Carver Mead turns eye to digital camera that rivals film
Foveon Inc. has built a high-end digital still camera that aims to rival the quality of analog film. The new startup is backed by Carver Mead, the inventor of the gallium-arsenide transistor, the silicon compiler and the artificial retina. Although Mead is not revealing details of the three analog VLSI image chips that are to be used in place of a charge-coupled device (CCD), he claims the Foveon camera spits out a 48-Mbyte, 4,000 x 4,000-pixel Photoshop file.
"We have worked very hard at Foveon to make our digital camera as good as a medium-format camera like a Hasselblad � but our camera has no moving parts, you can see the images you take with it instantly and it has many refinements . . . like our electronic loupe," said Mead. According to Mead, most digital still cameras interpolate two-thirds of the information they capture because the red, green and blue sensors are next to each other on the same CCD chip. In order to find the value of "red" at the pixel location of a "green" or "blue" pixel, a software interpolation step must be taken that averages the two red pixels on each side of the green or blue one.
Most digital cameras that use this method cannot measure the color of each part of the image directly, so they can't keep their pixels exactly aligned, which may result in artifacts like moire patterns. A few high-end digital cameras have solved that problem by sacrificing fast shutter speeds, either taking three shots per image (one each for red, green and blue) or scanning the image very slowly.
"Foveon's camera saves its images instantly to disk at any shutter speed and with no interpolation whatsoever," said Mead. The one-shot digital cameras that use interpolation also sacrifice three-fourths of their advertised resolution, since they must put green pixels on each side of each blue and red pixel; put red pixels on each side of blue and green pixels; and finally put blue pixels on each side of red and green ones. The most popular pattern for doing this is G-R-G, B-G-B, G-R-G.
That pattern ensures that each pixel of one color has the other two colors on each side of it, so that an average can be taken of the adjacent colors. Unfortunately, color is only directly measured for one of red, green or blue at each pixel, and the other two are interpolated. Thus, two-thirds of the colors are interpolated at each pixel location. In addition, conventional digital still cameras take four pixels in a square to directly measure the three colors in one pixel location.
Thus, of the 2 million pixel images advertised by today's state-of-the-art digital cameras, only one-third of the color is actually measured, since the other two colors are interpolated at each pixel location. In addition, the true resolution of the resulting image is really one-fourth of the total stated, or a half a million pixels, since adjacent red, green and blue pixels are set up in squares for easy interpolation.
Foveon avoids the color-interpolation problem by using a different technique, which splits the incoming light into three beams with a prism. The prism focuses the red light on a red sensor, the blue light on a blue sensor and the green light on a green sensor. That approach uses three times as many sensor chips, plus a multifaceted prism, but eliminates the moire-pattern problem.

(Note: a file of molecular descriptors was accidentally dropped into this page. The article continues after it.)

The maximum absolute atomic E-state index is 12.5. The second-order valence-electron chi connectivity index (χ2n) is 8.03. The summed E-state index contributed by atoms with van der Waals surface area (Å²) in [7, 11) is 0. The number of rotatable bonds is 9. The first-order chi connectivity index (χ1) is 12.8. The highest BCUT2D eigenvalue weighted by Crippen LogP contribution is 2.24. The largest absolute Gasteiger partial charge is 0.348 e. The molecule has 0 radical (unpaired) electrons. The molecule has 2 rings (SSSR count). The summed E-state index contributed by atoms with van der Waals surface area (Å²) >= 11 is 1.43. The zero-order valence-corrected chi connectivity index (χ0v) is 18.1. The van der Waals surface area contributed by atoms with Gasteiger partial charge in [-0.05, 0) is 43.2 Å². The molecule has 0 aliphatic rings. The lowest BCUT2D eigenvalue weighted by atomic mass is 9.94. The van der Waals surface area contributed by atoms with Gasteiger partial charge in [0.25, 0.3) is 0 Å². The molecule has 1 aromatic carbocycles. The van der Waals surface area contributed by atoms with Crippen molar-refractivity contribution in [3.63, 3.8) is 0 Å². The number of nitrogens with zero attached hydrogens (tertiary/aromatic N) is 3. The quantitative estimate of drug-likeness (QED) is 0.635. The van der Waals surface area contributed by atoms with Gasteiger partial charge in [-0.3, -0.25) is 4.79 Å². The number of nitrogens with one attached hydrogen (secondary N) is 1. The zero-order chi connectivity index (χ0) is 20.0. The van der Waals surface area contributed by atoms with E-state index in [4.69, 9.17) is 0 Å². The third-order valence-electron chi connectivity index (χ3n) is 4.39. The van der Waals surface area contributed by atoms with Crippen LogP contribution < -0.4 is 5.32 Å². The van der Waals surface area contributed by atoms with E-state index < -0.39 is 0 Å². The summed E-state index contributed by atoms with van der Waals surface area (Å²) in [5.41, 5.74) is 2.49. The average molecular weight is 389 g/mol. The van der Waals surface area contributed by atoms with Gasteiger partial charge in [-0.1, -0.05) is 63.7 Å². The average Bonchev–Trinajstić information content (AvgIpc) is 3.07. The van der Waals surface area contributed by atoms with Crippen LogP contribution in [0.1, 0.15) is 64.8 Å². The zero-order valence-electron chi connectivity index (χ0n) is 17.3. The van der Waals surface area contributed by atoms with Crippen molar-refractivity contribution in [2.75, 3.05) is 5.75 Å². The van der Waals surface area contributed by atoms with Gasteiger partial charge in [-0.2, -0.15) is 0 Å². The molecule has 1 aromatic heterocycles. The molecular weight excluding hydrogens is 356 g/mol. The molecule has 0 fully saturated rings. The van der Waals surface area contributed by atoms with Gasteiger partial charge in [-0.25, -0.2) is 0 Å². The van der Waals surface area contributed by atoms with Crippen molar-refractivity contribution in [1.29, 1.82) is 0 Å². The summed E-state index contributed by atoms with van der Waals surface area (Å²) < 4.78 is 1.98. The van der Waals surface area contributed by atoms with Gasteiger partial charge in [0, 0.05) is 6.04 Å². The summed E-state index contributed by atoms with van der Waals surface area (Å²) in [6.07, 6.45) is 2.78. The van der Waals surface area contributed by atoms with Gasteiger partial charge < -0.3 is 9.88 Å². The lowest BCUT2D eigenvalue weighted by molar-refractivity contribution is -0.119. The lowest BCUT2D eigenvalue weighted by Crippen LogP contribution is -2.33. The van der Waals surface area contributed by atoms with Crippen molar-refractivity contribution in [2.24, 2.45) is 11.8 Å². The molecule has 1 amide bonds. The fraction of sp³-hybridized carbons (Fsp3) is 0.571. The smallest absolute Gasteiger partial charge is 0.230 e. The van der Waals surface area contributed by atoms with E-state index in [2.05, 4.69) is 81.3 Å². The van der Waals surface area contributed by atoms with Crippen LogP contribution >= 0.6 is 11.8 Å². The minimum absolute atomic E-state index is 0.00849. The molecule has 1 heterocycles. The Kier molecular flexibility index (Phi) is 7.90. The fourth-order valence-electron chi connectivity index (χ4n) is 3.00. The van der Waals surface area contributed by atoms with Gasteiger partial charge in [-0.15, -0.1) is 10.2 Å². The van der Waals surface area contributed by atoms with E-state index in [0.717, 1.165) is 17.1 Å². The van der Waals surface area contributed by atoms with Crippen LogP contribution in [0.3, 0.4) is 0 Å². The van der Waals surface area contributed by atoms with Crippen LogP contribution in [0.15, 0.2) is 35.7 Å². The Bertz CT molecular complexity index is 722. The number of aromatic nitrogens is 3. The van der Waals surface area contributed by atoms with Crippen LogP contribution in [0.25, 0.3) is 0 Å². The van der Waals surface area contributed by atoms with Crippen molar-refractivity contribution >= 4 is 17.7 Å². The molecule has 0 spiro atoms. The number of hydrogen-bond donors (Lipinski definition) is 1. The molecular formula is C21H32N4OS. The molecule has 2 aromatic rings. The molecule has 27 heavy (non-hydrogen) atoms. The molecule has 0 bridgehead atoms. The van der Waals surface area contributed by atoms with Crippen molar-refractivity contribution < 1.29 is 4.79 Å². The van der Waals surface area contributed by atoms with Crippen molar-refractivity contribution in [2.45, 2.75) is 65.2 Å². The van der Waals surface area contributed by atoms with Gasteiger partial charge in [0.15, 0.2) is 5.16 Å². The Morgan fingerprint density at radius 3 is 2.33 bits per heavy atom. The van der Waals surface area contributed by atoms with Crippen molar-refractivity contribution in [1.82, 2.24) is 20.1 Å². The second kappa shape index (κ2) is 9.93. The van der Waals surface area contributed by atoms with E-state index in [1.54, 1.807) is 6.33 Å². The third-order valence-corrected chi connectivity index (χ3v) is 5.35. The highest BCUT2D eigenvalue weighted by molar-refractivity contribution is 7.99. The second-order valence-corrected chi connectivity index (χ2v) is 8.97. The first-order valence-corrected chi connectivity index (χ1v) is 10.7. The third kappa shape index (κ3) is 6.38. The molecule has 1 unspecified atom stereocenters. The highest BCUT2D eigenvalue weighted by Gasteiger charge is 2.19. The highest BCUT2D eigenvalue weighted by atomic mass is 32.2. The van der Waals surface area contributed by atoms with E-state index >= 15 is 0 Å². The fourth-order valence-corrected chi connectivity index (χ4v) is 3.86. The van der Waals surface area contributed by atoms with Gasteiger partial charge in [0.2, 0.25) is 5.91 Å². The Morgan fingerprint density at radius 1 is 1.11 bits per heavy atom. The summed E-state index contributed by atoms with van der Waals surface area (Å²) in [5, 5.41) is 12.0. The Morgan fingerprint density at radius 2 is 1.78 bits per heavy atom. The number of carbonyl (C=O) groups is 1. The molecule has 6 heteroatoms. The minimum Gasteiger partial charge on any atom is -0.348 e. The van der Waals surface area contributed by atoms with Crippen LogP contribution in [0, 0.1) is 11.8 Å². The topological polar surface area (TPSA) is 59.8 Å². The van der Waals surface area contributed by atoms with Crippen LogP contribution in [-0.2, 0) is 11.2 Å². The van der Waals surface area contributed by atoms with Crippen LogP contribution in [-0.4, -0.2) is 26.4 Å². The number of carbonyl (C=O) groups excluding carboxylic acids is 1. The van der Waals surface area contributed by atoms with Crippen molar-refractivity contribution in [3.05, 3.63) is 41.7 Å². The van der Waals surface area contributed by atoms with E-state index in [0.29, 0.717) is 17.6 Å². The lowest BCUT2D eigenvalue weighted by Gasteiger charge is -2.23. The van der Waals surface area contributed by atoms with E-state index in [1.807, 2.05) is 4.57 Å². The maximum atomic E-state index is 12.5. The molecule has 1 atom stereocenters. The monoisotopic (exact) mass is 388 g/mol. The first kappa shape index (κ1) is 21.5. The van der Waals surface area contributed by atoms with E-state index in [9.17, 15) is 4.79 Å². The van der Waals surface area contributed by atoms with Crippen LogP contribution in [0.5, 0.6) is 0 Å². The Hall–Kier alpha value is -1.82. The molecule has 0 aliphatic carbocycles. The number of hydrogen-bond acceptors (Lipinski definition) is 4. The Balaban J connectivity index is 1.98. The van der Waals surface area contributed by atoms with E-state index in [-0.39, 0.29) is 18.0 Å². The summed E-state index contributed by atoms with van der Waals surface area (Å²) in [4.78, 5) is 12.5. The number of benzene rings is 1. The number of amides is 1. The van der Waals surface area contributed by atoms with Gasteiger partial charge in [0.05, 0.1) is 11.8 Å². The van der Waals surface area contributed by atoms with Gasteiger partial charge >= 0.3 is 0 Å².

Foveon attaches its sensors directly to the prism faces with glue that has the same index of refraction as the optical glass of the prisms, which eliminates the reflection and blurring problems of earlier designs. The company has a patent pending for the process it uses to attach its sensors directly to the prism.
Foveon employs analog VLSI chips modeled on the optical properties of real film. For instance, a magnified Foveon image will show grain, even though there is no film used anywhere in the process. Film has grain because the particles that change color when exposed to light are of varying sizes � big ones for dark areas with little detail and small ones for light areas of greater detail in an image. Foveon's sensors mimic that property of film.
"Our sensor works more like real film that has a gamma curve, which slopes smoothly from low-density to high-density areas, corresponding to the statistical distribution of coarse and fine grains, whereas CCDs have a completely linear curve," said Mead.
Foveon's analog VLSI chip dedicates fewer or greater resources to each particular area of an image, depending on the detail and light levels at that point. Consequently, the company does not say how many pixels per inch or bits per pixel are captured with its three chips because that depends on the part of the image in question. The one specification it does supply, however, hints at the size of its analog VLSI sensor: When it is ready to output a digital image to a printer, the camera produces a 48-Mbyte, 4,000- x 4,000-pixel Photoshop file.
The Foveon camera looks like a Wintel laptop with a squared-off Hula Hoop surrounding it and a Canon 28-mm to 70-mm lens attached to the front. You aim the laptop with attached lens at the subject and you see a continuous image on the left-hand side of the screen. When the user presses the space bar, the external flash is triggered, and a shot is taken and placed on the right-hand side of the screen.
Instead of zooming in on an image to inspect detail, the user can pop up a small "electronic-loupe" window on top of the image. Inside the window is a blown-up version of what's beneath it � just like the way a real loupe works. The electronic-loupe window is also enabled by the same process as the analog VLSI sensor, allowing it to mimic film grain by dedicating more chip resources to busier parts of an image.